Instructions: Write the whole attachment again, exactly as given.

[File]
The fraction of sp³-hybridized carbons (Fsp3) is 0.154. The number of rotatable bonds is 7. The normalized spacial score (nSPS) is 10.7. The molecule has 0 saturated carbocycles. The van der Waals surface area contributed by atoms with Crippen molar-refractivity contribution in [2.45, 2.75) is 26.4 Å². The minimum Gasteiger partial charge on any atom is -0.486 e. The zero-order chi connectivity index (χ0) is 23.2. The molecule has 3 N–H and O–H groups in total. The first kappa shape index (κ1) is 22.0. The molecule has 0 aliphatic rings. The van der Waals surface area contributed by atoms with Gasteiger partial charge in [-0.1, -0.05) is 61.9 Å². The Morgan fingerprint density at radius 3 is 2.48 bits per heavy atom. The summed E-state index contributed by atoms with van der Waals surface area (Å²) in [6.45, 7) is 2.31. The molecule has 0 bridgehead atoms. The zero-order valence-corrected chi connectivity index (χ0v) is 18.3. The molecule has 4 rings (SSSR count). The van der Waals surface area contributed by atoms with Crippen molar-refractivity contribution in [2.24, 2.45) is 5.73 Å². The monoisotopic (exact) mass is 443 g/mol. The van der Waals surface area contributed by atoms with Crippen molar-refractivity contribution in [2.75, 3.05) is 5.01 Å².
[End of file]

The fraction of sp³-hybridized carbons (Fsp3) is 0.154. The number of rotatable bonds is 7. The normalized spacial score (nSPS) is 10.7. The molecule has 0 saturated carbocycles. The van der Waals surface area contributed by atoms with Crippen molar-refractivity contribution in [2.45, 2.75) is 26.4 Å². The minimum Gasteiger partial charge on any atom is -0.486 e. The zero-order chi connectivity index (χ0) is 23.2. The molecule has 3 N–H and O–H groups in total. The first kappa shape index (κ1) is 22.0. The molecule has 0 aliphatic rings. The van der Waals surface area contributed by atoms with Gasteiger partial charge in [-0.1, -0.05) is 61.9 Å². The Morgan fingerprint density at radius 3 is 2.48 bits per heavy atom. The summed E-state index contributed by atoms with van der Waals surface area (Å²) in [6.45, 7) is 2.31. The molecule has 0 bridgehead atoms. The zero-order valence-corrected chi connectivity index (χ0v) is 18.3. The molecule has 4 rings (SSSR count). The van der Waals surface area contributed by atoms with Crippen molar-refractivity contribution in [2.24, 2.45) is 5.73 Å². The monoisotopic (exact) mass is 443 g/mol. The van der Waals surface area contributed by atoms with Crippen molar-refractivity contribution in [2.75, 3.05) is 5.01 Å².